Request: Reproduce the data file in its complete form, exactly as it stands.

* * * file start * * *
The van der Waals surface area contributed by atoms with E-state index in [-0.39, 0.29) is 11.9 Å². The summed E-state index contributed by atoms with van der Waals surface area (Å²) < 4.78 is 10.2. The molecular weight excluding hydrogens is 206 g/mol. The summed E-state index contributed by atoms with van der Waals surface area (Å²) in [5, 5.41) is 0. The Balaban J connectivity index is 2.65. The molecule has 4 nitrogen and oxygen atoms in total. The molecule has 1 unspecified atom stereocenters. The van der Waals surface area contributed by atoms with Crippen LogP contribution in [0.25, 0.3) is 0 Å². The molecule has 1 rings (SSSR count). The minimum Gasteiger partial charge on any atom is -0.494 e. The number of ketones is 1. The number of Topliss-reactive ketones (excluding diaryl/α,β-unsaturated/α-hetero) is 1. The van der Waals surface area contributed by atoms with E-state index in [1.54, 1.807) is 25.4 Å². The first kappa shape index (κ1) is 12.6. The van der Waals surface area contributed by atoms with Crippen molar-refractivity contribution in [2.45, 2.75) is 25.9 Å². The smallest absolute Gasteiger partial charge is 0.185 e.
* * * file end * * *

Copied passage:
The van der Waals surface area contributed by atoms with E-state index in [-0.39, 0.29) is 11.9 Å². The summed E-state index contributed by atoms with van der Waals surface area (Å²) < 4.78 is 10.2. The molecular weight excluding hydrogens is 206 g/mol. The summed E-state index contributed by atoms with van der Waals surface area (Å²) in [5, 5.41) is 0. The Balaban J connectivity index is 2.65. The molecule has 4 nitrogen and oxygen atoms in total. The molecule has 1 unspecified atom stereocenters. The van der Waals surface area contributed by atoms with Crippen LogP contribution in [0.25, 0.3) is 0 Å². The molecule has 1 rings (SSSR count). The minimum Gasteiger partial charge on any atom is -0.494 e. The number of ketones is 1. The number of Topliss-reactive ketones (excluding diaryl/α,β-unsaturated/α-hetero) is 1. The van der Waals surface area contributed by atoms with E-state index in [1.54, 1.807) is 25.4 Å². The first kappa shape index (κ1) is 12.6. The van der Waals surface area contributed by atoms with Crippen molar-refractivity contribution in [2.45, 2.75) is 25.9 Å². The smallest absolute Gasteiger partial charge is 0.185 e.